I first learned about the concept of 5MR birding from Emma at Flying South; in one of the first blog posts of hers that I discovered, she mentioned this idea of focusing her birding efforts within a 5-mile radius of her home. I was traveling very far from my home 5-mile radius at the time so, although it piqued my interest, I put the idea on the back burner. Fast-forward to the end of my sabbatical and transitioning to being back in Orange County and back to work, I quickly realized how important it was that that I hold on to those daily doses of wildness that I was lucky to have so much of during my travels. In the interim, I discovered the originator of concept, Jen of I Used to Hate Birds, who happened to be organizing a 2019 5-mile Radius Challenge.
The premise of the challenge is simple: to see the most birds within a 5-mile radius of your home. This is a new spin on “patch birding” and the benefits are many – first and foremost, reducing your carbon footprint in the pursuit of birds. This is of particular interest to me, considering that I burned a lot of fossil fuels during my Very Birdy Year. It is also an opportunity to discover new natural areas near your home and contribute data on unbirded or underbirded areas in eBird. Finally, it deepens a connection with your own “backyard”; I sleep better and night since discovering that there are Burrowing Owls and a Great Horned Owl in my local parks.
Full disclosure: I am writing this far from my 5MR, on a plane bound for Honduras. In fact, I must admit that I am a somewhat reluctant participant. I typically jump at the chance to leave my 5MR. Don’t get me wrong, Orange County is a prime birding destination with a standing list of 495 species and I’m lucky to be within 5-miles of the coast. But, the OC has too many people and not enough space for my taste. And, I’m finally at the point in my life that I have the freedom and flexibility to travel, and I love to indulge that passion of mine. With all that said, I feel that the 5MR challenge provides a nice counterbalance and has definitely heightened my awareness of and appreciation for my local patch.
So far, my approach has been to focus more intensely on the parks adjacent to my home (Fairview Park, Talbert Regional Park, Canyon Park, and the Santa Ana River bike trail). Most of these explorations are casual and although I always have my bins, I am often without my heavy camera (especially earlier in the year as I was regaining strength following shoulder surgery). My goal for April is to increase my efforts in the less explored areas within by 5MR. A few of my favorite 5MR birds that I’ve been fortunate to catch on camera:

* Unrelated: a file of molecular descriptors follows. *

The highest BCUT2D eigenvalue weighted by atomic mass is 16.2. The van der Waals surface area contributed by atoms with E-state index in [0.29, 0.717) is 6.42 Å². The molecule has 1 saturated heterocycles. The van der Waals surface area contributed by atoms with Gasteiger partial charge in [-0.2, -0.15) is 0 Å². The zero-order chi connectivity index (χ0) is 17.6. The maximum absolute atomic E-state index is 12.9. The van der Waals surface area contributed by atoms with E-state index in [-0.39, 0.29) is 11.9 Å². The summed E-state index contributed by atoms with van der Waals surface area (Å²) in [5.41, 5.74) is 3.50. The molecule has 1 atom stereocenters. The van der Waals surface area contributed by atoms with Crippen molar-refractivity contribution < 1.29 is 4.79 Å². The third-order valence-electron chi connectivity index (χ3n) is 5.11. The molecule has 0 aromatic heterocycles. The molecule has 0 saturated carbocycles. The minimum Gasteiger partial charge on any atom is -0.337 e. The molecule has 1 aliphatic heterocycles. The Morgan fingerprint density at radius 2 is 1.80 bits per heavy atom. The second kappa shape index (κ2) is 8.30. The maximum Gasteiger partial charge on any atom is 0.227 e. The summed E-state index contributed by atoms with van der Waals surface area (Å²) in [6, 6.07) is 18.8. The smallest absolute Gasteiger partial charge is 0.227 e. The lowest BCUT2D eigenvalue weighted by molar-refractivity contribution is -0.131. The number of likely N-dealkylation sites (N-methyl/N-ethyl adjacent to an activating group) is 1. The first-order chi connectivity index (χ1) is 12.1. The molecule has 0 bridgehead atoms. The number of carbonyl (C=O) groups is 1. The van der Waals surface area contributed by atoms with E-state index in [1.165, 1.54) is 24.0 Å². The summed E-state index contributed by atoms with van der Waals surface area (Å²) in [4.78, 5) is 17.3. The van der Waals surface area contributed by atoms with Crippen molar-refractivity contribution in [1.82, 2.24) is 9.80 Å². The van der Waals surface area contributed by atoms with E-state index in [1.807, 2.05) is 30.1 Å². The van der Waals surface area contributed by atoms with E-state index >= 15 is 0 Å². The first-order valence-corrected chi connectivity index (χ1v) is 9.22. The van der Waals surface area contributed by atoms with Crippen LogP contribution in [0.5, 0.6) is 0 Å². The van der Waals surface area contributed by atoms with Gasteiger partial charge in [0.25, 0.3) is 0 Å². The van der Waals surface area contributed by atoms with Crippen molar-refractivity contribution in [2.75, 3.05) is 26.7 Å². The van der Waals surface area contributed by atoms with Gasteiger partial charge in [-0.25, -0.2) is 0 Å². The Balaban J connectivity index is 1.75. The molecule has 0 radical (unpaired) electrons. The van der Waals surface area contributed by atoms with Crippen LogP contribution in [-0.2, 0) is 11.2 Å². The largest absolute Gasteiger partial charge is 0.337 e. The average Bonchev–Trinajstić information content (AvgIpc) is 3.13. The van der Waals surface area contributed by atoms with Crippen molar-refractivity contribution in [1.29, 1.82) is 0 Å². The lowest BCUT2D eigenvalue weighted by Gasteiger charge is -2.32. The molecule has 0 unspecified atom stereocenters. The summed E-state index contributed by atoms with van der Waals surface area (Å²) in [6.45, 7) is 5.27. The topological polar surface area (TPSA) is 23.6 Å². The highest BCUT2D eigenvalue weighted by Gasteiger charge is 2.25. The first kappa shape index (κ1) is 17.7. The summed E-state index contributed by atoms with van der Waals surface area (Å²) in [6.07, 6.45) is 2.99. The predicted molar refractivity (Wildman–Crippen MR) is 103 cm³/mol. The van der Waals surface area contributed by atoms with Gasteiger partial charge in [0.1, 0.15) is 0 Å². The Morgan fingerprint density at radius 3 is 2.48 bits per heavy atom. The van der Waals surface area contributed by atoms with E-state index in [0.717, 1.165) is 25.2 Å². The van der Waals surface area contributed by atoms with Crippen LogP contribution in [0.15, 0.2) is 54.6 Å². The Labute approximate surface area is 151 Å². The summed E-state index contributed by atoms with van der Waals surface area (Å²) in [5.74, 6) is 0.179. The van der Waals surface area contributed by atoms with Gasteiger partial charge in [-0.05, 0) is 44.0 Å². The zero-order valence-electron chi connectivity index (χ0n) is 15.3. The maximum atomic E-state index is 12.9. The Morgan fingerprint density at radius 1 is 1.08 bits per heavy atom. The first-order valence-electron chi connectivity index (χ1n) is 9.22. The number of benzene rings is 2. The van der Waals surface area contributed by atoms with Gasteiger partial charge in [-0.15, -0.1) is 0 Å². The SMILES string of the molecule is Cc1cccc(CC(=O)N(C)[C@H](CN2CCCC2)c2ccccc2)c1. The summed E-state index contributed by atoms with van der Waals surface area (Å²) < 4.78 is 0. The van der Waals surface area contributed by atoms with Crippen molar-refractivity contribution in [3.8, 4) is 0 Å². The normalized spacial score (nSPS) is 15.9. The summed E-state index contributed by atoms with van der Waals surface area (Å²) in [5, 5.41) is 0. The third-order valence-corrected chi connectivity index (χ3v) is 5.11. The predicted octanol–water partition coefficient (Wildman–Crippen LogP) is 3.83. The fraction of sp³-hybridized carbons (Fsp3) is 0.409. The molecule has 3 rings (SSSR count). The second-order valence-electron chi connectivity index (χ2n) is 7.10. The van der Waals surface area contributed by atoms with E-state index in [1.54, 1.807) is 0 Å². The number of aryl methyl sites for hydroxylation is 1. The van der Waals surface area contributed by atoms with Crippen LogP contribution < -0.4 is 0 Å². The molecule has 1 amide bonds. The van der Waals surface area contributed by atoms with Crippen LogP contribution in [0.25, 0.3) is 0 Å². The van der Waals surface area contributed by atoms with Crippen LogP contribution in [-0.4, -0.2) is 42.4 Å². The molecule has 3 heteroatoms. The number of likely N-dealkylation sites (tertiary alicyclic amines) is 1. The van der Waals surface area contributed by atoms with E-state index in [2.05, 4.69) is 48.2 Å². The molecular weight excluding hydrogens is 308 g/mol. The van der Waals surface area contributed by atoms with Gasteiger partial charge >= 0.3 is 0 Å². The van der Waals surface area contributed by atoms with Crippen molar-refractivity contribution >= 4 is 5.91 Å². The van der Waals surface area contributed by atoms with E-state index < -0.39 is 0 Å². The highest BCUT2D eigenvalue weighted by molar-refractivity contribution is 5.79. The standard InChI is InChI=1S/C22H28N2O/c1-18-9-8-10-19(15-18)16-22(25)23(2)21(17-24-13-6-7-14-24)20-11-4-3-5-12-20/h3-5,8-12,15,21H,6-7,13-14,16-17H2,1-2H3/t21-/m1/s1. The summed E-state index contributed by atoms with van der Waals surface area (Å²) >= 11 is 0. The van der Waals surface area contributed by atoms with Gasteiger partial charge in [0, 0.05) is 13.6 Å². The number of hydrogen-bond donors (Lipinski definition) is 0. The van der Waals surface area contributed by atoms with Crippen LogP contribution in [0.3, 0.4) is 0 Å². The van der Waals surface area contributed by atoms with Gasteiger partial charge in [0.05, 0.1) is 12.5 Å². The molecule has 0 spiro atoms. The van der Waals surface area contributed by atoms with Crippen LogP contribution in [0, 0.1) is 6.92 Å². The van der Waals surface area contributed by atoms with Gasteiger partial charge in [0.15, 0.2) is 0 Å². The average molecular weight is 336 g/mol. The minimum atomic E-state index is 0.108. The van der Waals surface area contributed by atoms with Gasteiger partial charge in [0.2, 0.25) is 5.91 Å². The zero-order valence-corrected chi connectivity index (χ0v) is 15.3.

I am quite lucky that the Upper Newport Back Bay falls within my 5MR. This preserve protects sensitive species and critical habitats, including one of the largest coastal wetlands in Southern California and coastal sage scrub. This is an excellent spot for shorebirds, ducks, and raptors (although I’ve yet to find the Bald Eagle that is sometimes reported there). “Rudy” is a local celebrity; this Greater Roadrunner has been cruising the trails of the Back Bay for a few years now. He is often observed (and photographed) courting, displaying, and offering a lizard to his reflection but, being the sole Greater Roadrunner in this area, his efforts are thus far unsuccessful. Recently, I made a quick stop at the Back Bay on the way home from work, hoping to take advantage of a break between rain squalls, and found Rudy using the time to preen and clean his bill on a DG path right in front of me. The coastal sage scrub and restoration area adjacent to the nature center is a great place to see both California Gnatcatcher and Blue-Gray Gnatcatcher, Allen’s and Anna’s Hummingbirds, Bushtits, California Towhee, Western Meadowlarks, and Western Bluebirds.
I am working on making the very center of my 5MR, my backyard, more bird-friendly. In the meantime, I enjoyed my first backyard Townsend’s Warbler and wake up most mornings to my local Black Phoebe, White-crowned Sparrows, Japanese White-eyes, in addition to the loyal House Finches and sometimes a Hermit Thrush. I frequently hear, and sometimes see, Northern Flicker and Nuttall’s Woodpecker. About a week or so ago, I ran outside after hearing upon hearing “peep” calls to find FIVE Osprey soaring overhead and calling rich above my backyard!
Of course, its not just about the birds but all the places birding takes me and all the fascinating discoveries along the way. And, the best is when you get to share these moments. Although its not the best photo, this Great Horned Owl captures my best 5MR “moment”. My friend Samantha was in town for a Raptor Workshop and I was looking forward to showing her a few of my favorite spots. Our afternoon raptor activities were cancelled due to rain but we decided to brave the weather on our own. After birding San Joaquin Wildlife Sanctuary in the rain we decided to make a quick stop at my closest 5MR park on the way home. We wandered through Canyon Park and reveled in all the water filling up typically dry creek beds. I took Samantha to a spot where I suspected Cooper’s Hawks might be nesting. No Cooper’s Hawks, but as we started to walk back we both stopped mid-sentence after hearing a single “hoot” of a Great Horned Owl. He was perched deep within a Eucalyptus Grove and Samantha was able to sort through the brush and locate him. We ran back to the car to grab my camera and by the time we made it back to the owl it was pouring rain but we were able to grab a quick shot!